Years ago, I can remember my little sister's seemingly annual insistence upon receiving a pony for Christmas.
That never happened while she was a child because it just wasn't in the cards.
Our family hadn't the means, the space, or the inclination to be owners of an animal that required such special care and feeding.
So, it was not until she grew up and obtained her own means and space, did her wish come true.
But then, how she enjoyed having that long dreamed of horse!
And, knowing her two young daughters shared her own childhood wish, she got them ponies too.
Essentially, she tripled her pleasure by being patient, and not only maintaining, but multiplying her goal.
Something like can also happen for those in Bellingham who feel they have been disappointed by what has, or has not, happened so far with waterfront redevelopment planning.
Things like this simply do not happen that quickly, and there will be other opportunities for concerned parties to significantly influence waterfront redevelopment and change it to another direction, either real or perceived.
Here, including the word 'perceived' is important because perceptions are not always what they seem, whether good or bad.
No one really knows with certainty exactly what will ultimately transpire and result on our waterfront.
But, everyone must share the vision of not letting this contaminated industrial fill area persist in its current state very far into the future.
That would simply be irresponsible, and there is no better word to describe it.
But, equally as irresponsible, is the continued insistence upon concepts that are clearly -or maybe not so clearly- out of balance with reality.
Here, the balance I'm referring to is the one between 3 competing -and also complimentary- goals; ECOLOGY, ECONOMICS and SOCIAL EQUITY.
These must inherently be in reasonable balance to have a chance of the project succeeding at all.
[Of course, if the desire is to STOP progress and PREVENT anything from being achieved, all bets are off on this point.]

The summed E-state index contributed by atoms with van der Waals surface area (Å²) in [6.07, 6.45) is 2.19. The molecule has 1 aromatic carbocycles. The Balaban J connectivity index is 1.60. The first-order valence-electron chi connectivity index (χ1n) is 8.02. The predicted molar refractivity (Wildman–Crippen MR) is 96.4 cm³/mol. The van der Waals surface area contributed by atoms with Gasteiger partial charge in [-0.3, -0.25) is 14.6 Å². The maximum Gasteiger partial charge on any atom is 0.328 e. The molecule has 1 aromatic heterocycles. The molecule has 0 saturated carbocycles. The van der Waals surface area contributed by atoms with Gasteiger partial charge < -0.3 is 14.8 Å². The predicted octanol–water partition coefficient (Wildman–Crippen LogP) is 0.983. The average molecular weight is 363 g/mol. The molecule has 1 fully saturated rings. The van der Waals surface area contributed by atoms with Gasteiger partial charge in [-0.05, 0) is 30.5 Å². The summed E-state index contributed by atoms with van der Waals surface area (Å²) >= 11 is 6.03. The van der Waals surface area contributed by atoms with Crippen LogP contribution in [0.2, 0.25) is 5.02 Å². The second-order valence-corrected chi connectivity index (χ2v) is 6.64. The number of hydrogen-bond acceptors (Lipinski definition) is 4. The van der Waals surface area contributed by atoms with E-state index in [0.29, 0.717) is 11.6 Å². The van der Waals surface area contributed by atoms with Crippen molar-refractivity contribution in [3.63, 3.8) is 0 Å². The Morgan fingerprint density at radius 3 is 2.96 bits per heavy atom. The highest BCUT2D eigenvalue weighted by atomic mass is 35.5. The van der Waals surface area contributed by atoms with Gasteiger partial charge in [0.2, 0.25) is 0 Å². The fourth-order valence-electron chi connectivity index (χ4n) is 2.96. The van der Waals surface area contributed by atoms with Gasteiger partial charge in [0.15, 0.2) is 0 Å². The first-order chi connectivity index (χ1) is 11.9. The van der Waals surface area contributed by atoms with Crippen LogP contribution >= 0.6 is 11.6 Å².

A few examples:
• The idea of most of the waterfront area being used as a public park and recreation area, while advancing ECOLOGY and, to some extent, SOCIAL EQUITY, mainly ignores ECONOMICS. That won't work because the necessary work must be paid for as it proceeds.
• The idea of most of the waterfront to be built for commercial purposes may advance the ECONOMICS while short changing ECOLOGY and SOCIAL EQUITY. That's not OK because the public must be reasonably satisfied that access to water, views, housing, institutions and jobs will be abundantly provided.
• SOCIAL EQUITY is such an integral part of both ECONOMICS and ECOLOGY that it simply can't be considered alone, but as an essential part of the others - both of which are beneficial to people.
This 'three-legged stool of values is more than just a catch phrase; it is a real balance that is not always obvious to anyone or everyone.
Like Winston Churchill said years ago; 'The truth is incontrovertible, malice may attack it, ignorance may deride it, but in the end; there it is.'
Politics is inherently about competing ideas, priorities and funding, and often debates on these matters gets heated.
People resort to all sorts of strategies and tactics to get their way, including emotional appeals, threats, audacious demands, deception, and lies ranging from clever words-smithing to ridiculous hyperbole; had you noticed?
Warts and all, that's what our system allows.
Get used to it, but please don't buy into the idea that these are the only methods that can be effective.
For example, if folks don't like the idea of the Port being the ones responsible for acquiring the property, cleaning it up and then redeveloping it, just suggest a better idea -or at least a different one.
Then, work to make that happen!
If that might mean recruiting a private interest to carry out these tasks, then suggest it and then help sell the idea.